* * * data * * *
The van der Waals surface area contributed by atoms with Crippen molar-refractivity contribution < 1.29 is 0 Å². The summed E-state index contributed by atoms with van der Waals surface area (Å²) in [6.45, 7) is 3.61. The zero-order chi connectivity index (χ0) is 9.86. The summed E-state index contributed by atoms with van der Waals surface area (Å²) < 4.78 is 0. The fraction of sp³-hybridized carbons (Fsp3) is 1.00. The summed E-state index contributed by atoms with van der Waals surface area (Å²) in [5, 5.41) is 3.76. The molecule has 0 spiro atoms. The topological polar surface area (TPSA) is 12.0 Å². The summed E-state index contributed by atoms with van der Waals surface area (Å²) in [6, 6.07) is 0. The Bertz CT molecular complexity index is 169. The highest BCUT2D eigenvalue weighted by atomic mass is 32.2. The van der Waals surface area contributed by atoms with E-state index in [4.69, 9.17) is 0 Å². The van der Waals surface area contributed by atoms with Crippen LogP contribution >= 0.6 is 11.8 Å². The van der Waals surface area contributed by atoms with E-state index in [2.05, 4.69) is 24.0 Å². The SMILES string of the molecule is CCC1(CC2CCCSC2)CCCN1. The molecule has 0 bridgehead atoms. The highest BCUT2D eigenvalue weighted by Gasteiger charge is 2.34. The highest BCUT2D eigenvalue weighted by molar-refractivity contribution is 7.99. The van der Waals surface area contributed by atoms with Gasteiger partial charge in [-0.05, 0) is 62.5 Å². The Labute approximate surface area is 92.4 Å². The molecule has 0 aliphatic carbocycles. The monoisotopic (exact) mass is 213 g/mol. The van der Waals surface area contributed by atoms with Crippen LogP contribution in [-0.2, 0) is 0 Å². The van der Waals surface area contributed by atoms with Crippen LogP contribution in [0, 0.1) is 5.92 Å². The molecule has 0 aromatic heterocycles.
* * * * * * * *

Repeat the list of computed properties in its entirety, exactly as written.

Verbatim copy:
The van der Waals surface area contributed by atoms with Crippen molar-refractivity contribution < 1.29 is 0 Å². The summed E-state index contributed by atoms with van der Waals surface area (Å²) in [6.45, 7) is 3.61. The zero-order chi connectivity index (χ0) is 9.86. The summed E-state index contributed by atoms with van der Waals surface area (Å²) < 4.78 is 0. The fraction of sp³-hybridized carbons (Fsp3) is 1.00. The summed E-state index contributed by atoms with van der Waals surface area (Å²) in [5, 5.41) is 3.76. The molecule has 0 spiro atoms. The topological polar surface area (TPSA) is 12.0 Å². The summed E-state index contributed by atoms with van der Waals surface area (Å²) in [6, 6.07) is 0. The Bertz CT molecular complexity index is 169. The highest BCUT2D eigenvalue weighted by atomic mass is 32.2. The van der Waals surface area contributed by atoms with E-state index in [4.69, 9.17) is 0 Å². The van der Waals surface area contributed by atoms with Crippen LogP contribution >= 0.6 is 11.8 Å². The van der Waals surface area contributed by atoms with E-state index in [2.05, 4.69) is 24.0 Å². The SMILES string of the molecule is CCC1(CC2CCCSC2)CCCN1. The molecule has 0 bridgehead atoms. The highest BCUT2D eigenvalue weighted by Gasteiger charge is 2.34. The highest BCUT2D eigenvalue weighted by molar-refractivity contribution is 7.99. The van der Waals surface area contributed by atoms with Gasteiger partial charge in [-0.05, 0) is 62.5 Å². The Labute approximate surface area is 92.4 Å². The molecule has 0 aliphatic carbocycles. The monoisotopic (exact) mass is 213 g/mol. The van der Waals surface area contributed by atoms with Crippen LogP contribution in [-0.2, 0) is 0 Å². The van der Waals surface area contributed by atoms with Crippen LogP contribution in [0, 0.1) is 5.92 Å². The molecule has 0 aromatic heterocycles.